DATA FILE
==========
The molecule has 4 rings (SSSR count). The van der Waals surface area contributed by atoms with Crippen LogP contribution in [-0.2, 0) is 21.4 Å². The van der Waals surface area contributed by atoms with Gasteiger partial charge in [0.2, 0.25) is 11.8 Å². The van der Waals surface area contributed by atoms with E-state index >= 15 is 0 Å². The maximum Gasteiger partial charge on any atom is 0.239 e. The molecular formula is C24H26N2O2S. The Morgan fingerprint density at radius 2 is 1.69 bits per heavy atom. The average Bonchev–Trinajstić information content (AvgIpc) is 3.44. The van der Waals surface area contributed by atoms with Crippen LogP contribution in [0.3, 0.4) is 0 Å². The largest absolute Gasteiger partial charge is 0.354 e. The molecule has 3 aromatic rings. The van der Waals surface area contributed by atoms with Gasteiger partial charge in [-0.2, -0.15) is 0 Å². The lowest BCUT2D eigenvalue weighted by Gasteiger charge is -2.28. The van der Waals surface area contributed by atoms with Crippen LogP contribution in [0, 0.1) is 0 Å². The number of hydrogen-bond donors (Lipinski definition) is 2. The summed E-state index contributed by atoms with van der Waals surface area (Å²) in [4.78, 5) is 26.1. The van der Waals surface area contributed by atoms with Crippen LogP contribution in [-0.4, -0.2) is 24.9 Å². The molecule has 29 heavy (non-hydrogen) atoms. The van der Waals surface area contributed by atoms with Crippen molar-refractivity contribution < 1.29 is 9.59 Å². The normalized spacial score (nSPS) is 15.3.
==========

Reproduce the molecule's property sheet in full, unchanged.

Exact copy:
The molecule has 4 rings (SSSR count). The van der Waals surface area contributed by atoms with Crippen LogP contribution in [-0.2, 0) is 21.4 Å². The van der Waals surface area contributed by atoms with Gasteiger partial charge in [0.2, 0.25) is 11.8 Å². The van der Waals surface area contributed by atoms with E-state index >= 15 is 0 Å². The maximum Gasteiger partial charge on any atom is 0.239 e. The molecular formula is C24H26N2O2S. The Morgan fingerprint density at radius 2 is 1.69 bits per heavy atom. The average Bonchev–Trinajstić information content (AvgIpc) is 3.44. The van der Waals surface area contributed by atoms with Crippen LogP contribution in [0.3, 0.4) is 0 Å². The largest absolute Gasteiger partial charge is 0.354 e. The molecule has 3 aromatic rings. The van der Waals surface area contributed by atoms with Gasteiger partial charge in [-0.2, -0.15) is 0 Å². The lowest BCUT2D eigenvalue weighted by Gasteiger charge is -2.28. The van der Waals surface area contributed by atoms with Crippen LogP contribution in [0, 0.1) is 0 Å². The number of hydrogen-bond donors (Lipinski definition) is 2. The summed E-state index contributed by atoms with van der Waals surface area (Å²) in [4.78, 5) is 26.1. The van der Waals surface area contributed by atoms with Crippen LogP contribution in [-0.4, -0.2) is 24.9 Å². The molecule has 29 heavy (non-hydrogen) atoms. The van der Waals surface area contributed by atoms with Crippen molar-refractivity contribution < 1.29 is 9.59 Å². The normalized spacial score (nSPS) is 15.3.